PureInsight | November 1, 2004
[PureInsight.org] Emperors in feudal China and dictators in contemporary China have had unchecked powers. The Chinese emperors had their subjects call them "people who live for ten thousand years". The life span of a man, however, is not up to his will. None of the emperors lived for longer than 100 years. Most of them lived rather short lives. In contrast, those who lived longest were villagers and farmers in the mountains and remote places who had no power or strong desires. The ancient Chinese had a saying, "The plans a man makes can't measure up to the plans made in Heaven." There is also another Chinese saying, "life and death are predestined; wealth is arranged by heaven."
Ms. Wang was a friend of mine. She used to live in Tianjin City, China. She was divorced when she was middle-aged. When she was in her 50s, she came to Singapore to start a new life by herself. She was an excellent cook. She had unique family recipes that had been passed down for generations. She adopted a son from an orphanage. The two of them started a restaurant. After more than a decade of hard work, her restaurant became quite prosperous. Although she was my father's age, she preferred that I call her Sister Wang. One day after dining at her restaurant, we had a talk. We discussed the issue of how much money would be enough for an elderly person to live a decent life in Singapore after retirement. I said, "With a moderate lifestyle, 80,000 to 100,000 Singapore dollars should be sufficient for retirement." Sister Wang said, "How can that be enough? I owe 800,000 Singapore dollars on the mortgage for the two new apartments that I just purchased. Besides, medical costs are quite high nowadays. I am not sure if two million Singapore dollars is even enough for retirement. I am over 60 and have some heart problems, but I would like to work 10 more years before I can think about retirement."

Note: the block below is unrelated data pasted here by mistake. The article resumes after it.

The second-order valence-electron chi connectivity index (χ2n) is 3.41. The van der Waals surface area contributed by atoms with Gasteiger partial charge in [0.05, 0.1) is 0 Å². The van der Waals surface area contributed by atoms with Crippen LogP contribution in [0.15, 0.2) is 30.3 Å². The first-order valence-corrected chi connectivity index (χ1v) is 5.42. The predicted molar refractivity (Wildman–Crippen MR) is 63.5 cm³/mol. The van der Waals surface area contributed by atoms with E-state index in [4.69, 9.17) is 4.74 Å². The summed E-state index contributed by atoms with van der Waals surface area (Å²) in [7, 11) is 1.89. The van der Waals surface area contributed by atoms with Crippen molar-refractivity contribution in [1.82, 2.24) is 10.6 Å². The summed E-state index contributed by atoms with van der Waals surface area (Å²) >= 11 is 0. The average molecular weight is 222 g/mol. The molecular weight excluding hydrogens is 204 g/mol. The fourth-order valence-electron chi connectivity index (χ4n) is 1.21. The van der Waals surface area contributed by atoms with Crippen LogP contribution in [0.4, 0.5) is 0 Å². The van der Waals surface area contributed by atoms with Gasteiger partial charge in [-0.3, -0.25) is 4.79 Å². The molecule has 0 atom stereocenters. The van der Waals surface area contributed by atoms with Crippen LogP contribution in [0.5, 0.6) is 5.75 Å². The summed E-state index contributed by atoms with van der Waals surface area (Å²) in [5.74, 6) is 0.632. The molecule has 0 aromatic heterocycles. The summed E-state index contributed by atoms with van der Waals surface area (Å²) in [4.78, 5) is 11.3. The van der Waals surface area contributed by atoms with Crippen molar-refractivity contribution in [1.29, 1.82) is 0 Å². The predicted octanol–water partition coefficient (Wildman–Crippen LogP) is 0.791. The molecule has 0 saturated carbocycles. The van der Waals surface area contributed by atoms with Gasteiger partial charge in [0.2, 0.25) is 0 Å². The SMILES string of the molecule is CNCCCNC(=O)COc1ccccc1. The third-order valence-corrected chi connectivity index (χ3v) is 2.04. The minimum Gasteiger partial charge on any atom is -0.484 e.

Three days after our talk, her son called me unexpectedly: Sister Wang had passed away from a sudden illness. It is true that in nature, there are unexpected storms; in life, there are unpredictable vicissitudes. I could hardly believe my ears: just a few days ago she had been talking about working for 10 more years. How could she have passed away so quickly? Her son said that Sister Wang used to have heart problems, and that she always took emergency heart medication with her. Unfortunately, on that particular day she got up late and ran out of her heart meditation. She could not breathe, and was too weak to open a container in her house that contained unopened boxes of heart medication. She called her son immediately. But by the time he got home by taxi, she had passed away.
Sister Wang left this world unexpectedly, leaving behind a property of one million Singapore dollars without a will. According to Singapore law, her son would inherit her estate. But her relatives in China could not accept this and filed a lawsuit against her son to fight for the money. The son and the relatives are enemies now, something that Sister Wang would have never anticipated.
We humans can never predict our life spans. Pursuing wealth blindly will only increase our mental burden. During our short lives, our attitude should be to purge our mind of desires and ambitions, do kind deeds, and endure hardships. Then we will be able to live with the grace and clarity that we deserve. There is only one path to truly leave the cycle of birth-sickness-aging-death behind - cultivating to return our original, true selves.
Translated from: http://www.zhengjian.org/zj/articles/2004/9/25/29260.html